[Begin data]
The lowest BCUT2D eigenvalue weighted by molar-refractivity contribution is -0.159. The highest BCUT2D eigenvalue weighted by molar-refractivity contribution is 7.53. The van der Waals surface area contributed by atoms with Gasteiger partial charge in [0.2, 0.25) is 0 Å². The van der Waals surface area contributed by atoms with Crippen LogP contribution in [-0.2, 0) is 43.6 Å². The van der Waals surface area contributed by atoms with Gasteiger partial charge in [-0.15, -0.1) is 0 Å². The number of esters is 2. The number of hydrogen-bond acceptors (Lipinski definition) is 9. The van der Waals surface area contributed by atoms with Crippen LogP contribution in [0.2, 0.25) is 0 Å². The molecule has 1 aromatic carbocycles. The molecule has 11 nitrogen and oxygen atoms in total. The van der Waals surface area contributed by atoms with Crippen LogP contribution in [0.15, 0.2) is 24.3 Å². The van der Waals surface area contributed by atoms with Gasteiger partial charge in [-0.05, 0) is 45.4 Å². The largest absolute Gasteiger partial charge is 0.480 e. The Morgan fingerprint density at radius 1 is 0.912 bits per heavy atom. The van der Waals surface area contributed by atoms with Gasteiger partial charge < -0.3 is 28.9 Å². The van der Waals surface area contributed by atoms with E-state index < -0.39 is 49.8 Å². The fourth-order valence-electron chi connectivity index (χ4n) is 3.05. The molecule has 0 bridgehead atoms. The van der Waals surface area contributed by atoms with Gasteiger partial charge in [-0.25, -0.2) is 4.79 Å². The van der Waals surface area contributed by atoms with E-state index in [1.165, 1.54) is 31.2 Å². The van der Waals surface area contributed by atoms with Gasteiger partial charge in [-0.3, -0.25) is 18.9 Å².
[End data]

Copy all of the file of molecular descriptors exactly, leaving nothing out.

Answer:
The lowest BCUT2D eigenvalue weighted by molar-refractivity contribution is -0.159. The highest BCUT2D eigenvalue weighted by molar-refractivity contribution is 7.53. The van der Waals surface area contributed by atoms with Gasteiger partial charge in [0.2, 0.25) is 0 Å². The van der Waals surface area contributed by atoms with Crippen LogP contribution in [-0.2, 0) is 43.6 Å². The van der Waals surface area contributed by atoms with Gasteiger partial charge in [-0.15, -0.1) is 0 Å². The number of esters is 2. The number of hydrogen-bond acceptors (Lipinski definition) is 9. The van der Waals surface area contributed by atoms with Crippen LogP contribution in [0.2, 0.25) is 0 Å². The molecule has 1 aromatic carbocycles. The molecule has 11 nitrogen and oxygen atoms in total. The van der Waals surface area contributed by atoms with Crippen LogP contribution in [0.15, 0.2) is 24.3 Å². The van der Waals surface area contributed by atoms with Gasteiger partial charge in [-0.05, 0) is 45.4 Å². The largest absolute Gasteiger partial charge is 0.480 e. The Morgan fingerprint density at radius 1 is 0.912 bits per heavy atom. The van der Waals surface area contributed by atoms with Gasteiger partial charge < -0.3 is 28.9 Å². The van der Waals surface area contributed by atoms with E-state index < -0.39 is 49.8 Å². The fourth-order valence-electron chi connectivity index (χ4n) is 3.05. The molecule has 0 bridgehead atoms. The van der Waals surface area contributed by atoms with Gasteiger partial charge in [-0.25, -0.2) is 4.79 Å². The van der Waals surface area contributed by atoms with E-state index in [1.165, 1.54) is 31.2 Å². The van der Waals surface area contributed by atoms with Gasteiger partial charge in [-0.3, -0.25) is 18.9 Å².